|Publication number||US4567569 A|
|Application number||US 06/450,153|
|Publication date||Jan 28, 1986|
|Filing date||Dec 15, 1982|
|Priority date||Dec 15, 1982|
|Publication number||06450153, 450153, US 4567569 A, US 4567569A, US-A-4567569, US4567569 A, US4567569A|
|Inventors||Henry J. Caulfield, William T. Rhodes|
|Original Assignee||Battelle Development Corporation|
|Export Citation||BiBTeX, EndNote, RefMan|
|Patent Citations (5), Non-Patent Citations (8), Referenced by (18), Classifications (6), Legal Events (4)|
|External Links: USPTO, USPTO Assignment, Espacenet|
This invention relates to systolic array processing with optical methods and apparatus. It is especially useful for computations involving multiplication of a vector by a matrix and for computations involving multiplication of a matrix by a matrix.
The following disclosures includes the paper by H. J. Caulfield, W. T. Rhodes, M. J. Foster, and Sam Horvitz, Optical Implementation of Systolic Array Processing, Optics Communications, 40, 86-90, Dec. 15, 1981, wherein it is shown how certain algorithms for matrix-vector multiplication can be implemented using acoustooptic cells for multiplication and input data transfer and using CCD (charge coupled device) detector arrays for accumulation and output of the results. No 2-D matrix mask is required; matrix changes are implemented electronically. A system for multiplying a 50-component nonnegative-real matrix is described. Modifications for bipolar-real and complex-valued processing are possible, as are extensions to matrix-matrix multiplication and multiplication of a vector by multiple matrices.
During the past several years, Kung and Leiserson at Carnegie-Mellon University [1,2] have developed a new type of computational architecture which they call "systolic array processing". Although there are numerous architectures for systolic array processing, a general feature is a flow of data through similar or identical arithmetic or logic units where fixed operations, such as multiplication and addition, are performed. The data tend to flow in a pulsating manner, hence the name "systolic". Systolic array processors appear to offer certain design and speed advantageous for VLSI (very large scale integration) implementation over previous calculational algorithms for such operations as matrix-vector multiplication, matrix-matrix multiplication, pattern recognition in context, and digital filtering. This paper grew out of our desire to explore the possibility of improving systolic array processors by using optical input and output as well as our desire to explore new architectures for optical signal processing. We will concentrate on describing the particular case of matrix-vector multiplication, but note that many other operations can be performed in an analogous manner.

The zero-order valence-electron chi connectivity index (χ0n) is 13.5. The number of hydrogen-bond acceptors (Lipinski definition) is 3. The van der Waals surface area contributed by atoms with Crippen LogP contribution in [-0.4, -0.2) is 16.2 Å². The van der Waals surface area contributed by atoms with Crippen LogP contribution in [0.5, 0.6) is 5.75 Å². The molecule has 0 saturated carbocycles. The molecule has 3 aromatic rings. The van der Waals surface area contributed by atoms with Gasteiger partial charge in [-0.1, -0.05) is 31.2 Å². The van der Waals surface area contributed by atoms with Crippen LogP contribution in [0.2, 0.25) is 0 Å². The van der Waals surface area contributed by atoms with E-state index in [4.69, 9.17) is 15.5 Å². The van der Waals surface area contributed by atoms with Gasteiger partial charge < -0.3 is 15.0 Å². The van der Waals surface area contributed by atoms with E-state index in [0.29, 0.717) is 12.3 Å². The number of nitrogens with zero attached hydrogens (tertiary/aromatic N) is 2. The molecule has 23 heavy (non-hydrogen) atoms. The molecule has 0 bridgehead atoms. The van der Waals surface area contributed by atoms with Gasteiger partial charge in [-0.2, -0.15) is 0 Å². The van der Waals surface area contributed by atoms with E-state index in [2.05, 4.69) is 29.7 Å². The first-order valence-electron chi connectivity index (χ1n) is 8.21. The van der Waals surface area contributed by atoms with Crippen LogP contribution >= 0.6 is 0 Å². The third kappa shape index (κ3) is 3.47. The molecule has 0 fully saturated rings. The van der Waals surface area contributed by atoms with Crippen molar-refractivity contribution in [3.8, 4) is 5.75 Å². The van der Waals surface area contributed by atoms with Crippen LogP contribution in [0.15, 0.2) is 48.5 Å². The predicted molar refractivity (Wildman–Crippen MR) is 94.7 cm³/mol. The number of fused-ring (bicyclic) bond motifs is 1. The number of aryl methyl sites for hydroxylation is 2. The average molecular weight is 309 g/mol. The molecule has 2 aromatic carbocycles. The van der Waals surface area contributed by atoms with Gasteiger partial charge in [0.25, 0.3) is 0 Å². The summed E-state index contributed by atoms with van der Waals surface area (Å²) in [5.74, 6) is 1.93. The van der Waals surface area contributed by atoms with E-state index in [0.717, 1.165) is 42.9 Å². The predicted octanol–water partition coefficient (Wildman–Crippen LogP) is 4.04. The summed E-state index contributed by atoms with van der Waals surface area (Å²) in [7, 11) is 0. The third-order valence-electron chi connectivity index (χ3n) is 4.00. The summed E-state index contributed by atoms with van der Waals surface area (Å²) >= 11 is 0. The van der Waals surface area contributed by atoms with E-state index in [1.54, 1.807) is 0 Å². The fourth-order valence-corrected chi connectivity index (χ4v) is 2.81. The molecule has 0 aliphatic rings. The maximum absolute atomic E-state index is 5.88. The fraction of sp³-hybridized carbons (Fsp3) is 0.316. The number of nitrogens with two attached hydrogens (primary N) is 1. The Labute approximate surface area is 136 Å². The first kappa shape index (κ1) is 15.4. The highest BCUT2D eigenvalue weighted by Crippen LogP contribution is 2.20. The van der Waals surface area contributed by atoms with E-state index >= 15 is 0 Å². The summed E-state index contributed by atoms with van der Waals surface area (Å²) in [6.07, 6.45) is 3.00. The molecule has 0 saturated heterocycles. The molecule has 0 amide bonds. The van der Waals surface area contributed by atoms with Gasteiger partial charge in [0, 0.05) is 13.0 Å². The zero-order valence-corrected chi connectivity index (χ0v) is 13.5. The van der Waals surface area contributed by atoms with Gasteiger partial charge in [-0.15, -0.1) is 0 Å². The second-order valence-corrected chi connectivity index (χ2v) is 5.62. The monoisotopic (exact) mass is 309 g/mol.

In systolic multiplication of a vector by a matrix the problem we address is that of evaluating a vector y given by
where A is an n by n matrix, and x and y are n-component vectors. We assume that A has a bandwidth w, i.e., all of its non-zero entries are clustered in a band of width w around the major diagonal. Such matrices arise frequently in the solution of boundary value problems for ordinary differential equations. A systolic array that solves this problem is introduced by Kung and Leiserson [1,2] and will be reviewed briefly here.
Methods and apparatus according to the present invention for providing a series of analog quantities that are approximately proportional respectively to the components of a third array that is the product of a first array of components multiplied by a second array of components in a predetermined order typically comprise the steps of, and means for,
directing light of intensity proportional to the first component of the first array to the input side of modulating means whose output light intensity is proportional to a known function of an electrical signal applied to it;